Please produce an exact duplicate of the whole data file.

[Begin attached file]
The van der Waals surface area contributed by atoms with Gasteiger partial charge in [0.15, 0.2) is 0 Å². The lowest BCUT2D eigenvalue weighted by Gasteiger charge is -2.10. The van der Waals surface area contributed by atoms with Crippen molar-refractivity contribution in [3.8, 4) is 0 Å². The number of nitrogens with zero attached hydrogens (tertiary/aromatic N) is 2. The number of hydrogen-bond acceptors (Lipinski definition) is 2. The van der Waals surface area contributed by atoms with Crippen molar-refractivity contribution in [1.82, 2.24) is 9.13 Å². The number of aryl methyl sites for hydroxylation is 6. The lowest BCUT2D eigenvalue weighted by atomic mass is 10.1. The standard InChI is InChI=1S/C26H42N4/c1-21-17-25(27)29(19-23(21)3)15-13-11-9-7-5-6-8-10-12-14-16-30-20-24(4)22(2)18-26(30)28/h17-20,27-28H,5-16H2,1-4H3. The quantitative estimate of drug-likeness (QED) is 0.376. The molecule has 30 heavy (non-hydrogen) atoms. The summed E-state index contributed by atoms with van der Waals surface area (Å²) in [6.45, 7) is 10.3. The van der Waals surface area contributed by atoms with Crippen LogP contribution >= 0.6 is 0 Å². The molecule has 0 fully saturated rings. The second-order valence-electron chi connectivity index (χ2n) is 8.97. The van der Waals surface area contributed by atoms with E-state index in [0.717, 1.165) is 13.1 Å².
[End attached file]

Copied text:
The van der Waals surface area contributed by atoms with Gasteiger partial charge in [0.15, 0.2) is 0 Å². The lowest BCUT2D eigenvalue weighted by Gasteiger charge is -2.10. The van der Waals surface area contributed by atoms with Crippen molar-refractivity contribution in [3.8, 4) is 0 Å². The number of nitrogens with zero attached hydrogens (tertiary/aromatic N) is 2. The number of hydrogen-bond acceptors (Lipinski definition) is 2. The van der Waals surface area contributed by atoms with Crippen molar-refractivity contribution in [1.82, 2.24) is 9.13 Å². The number of aryl methyl sites for hydroxylation is 6. The lowest BCUT2D eigenvalue weighted by atomic mass is 10.1. The standard InChI is InChI=1S/C26H42N4/c1-21-17-25(27)29(19-23(21)3)15-13-11-9-7-5-6-8-10-12-14-16-30-20-24(4)22(2)18-26(30)28/h17-20,27-28H,5-16H2,1-4H3. The quantitative estimate of drug-likeness (QED) is 0.376. The molecule has 30 heavy (non-hydrogen) atoms. The summed E-state index contributed by atoms with van der Waals surface area (Å²) in [6.45, 7) is 10.3. The van der Waals surface area contributed by atoms with Crippen LogP contribution >= 0.6 is 0 Å². The molecule has 0 fully saturated rings. The second-order valence-electron chi connectivity index (χ2n) is 8.97. The van der Waals surface area contributed by atoms with E-state index in [0.717, 1.165) is 13.1 Å².